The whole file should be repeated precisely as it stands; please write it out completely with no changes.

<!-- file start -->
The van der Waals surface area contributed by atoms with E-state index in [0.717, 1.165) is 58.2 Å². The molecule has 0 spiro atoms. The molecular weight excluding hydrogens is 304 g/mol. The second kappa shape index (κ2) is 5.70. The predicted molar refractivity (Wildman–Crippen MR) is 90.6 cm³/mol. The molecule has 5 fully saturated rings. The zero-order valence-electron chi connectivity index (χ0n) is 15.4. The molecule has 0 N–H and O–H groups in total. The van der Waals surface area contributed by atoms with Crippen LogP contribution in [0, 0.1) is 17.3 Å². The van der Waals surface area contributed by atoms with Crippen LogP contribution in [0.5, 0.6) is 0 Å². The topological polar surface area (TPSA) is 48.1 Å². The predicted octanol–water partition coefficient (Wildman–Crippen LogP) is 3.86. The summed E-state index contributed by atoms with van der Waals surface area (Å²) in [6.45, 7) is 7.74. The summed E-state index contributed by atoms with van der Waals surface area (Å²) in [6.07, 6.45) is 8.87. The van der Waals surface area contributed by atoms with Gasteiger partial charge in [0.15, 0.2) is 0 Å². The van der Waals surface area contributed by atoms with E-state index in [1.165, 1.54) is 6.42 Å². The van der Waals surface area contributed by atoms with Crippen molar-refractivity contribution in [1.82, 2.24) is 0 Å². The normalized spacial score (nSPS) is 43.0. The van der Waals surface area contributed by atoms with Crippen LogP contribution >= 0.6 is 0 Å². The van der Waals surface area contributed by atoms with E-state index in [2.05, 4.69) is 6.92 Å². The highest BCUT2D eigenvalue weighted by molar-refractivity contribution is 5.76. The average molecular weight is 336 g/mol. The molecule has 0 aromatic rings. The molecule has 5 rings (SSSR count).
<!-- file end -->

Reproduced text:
The van der Waals surface area contributed by atoms with E-state index in [0.717, 1.165) is 58.2 Å². The molecule has 0 spiro atoms. The molecular weight excluding hydrogens is 304 g/mol. The second kappa shape index (κ2) is 5.70. The predicted molar refractivity (Wildman–Crippen MR) is 90.6 cm³/mol. The molecule has 5 fully saturated rings. The zero-order valence-electron chi connectivity index (χ0n) is 15.4. The molecule has 0 N–H and O–H groups in total. The van der Waals surface area contributed by atoms with Crippen LogP contribution in [0, 0.1) is 17.3 Å². The van der Waals surface area contributed by atoms with Crippen LogP contribution in [0.5, 0.6) is 0 Å². The topological polar surface area (TPSA) is 48.1 Å². The predicted octanol–water partition coefficient (Wildman–Crippen LogP) is 3.86. The summed E-state index contributed by atoms with van der Waals surface area (Å²) in [6.45, 7) is 7.74. The summed E-state index contributed by atoms with van der Waals surface area (Å²) in [6.07, 6.45) is 8.87. The van der Waals surface area contributed by atoms with Gasteiger partial charge in [0.15, 0.2) is 0 Å². The van der Waals surface area contributed by atoms with E-state index in [1.165, 1.54) is 6.42 Å². The van der Waals surface area contributed by atoms with Crippen molar-refractivity contribution in [1.82, 2.24) is 0 Å². The normalized spacial score (nSPS) is 43.0. The van der Waals surface area contributed by atoms with Crippen LogP contribution >= 0.6 is 0 Å². The van der Waals surface area contributed by atoms with E-state index in [2.05, 4.69) is 6.92 Å². The highest BCUT2D eigenvalue weighted by molar-refractivity contribution is 5.76. The average molecular weight is 336 g/mol. The molecule has 0 aromatic rings. The molecule has 5 rings (SSSR count).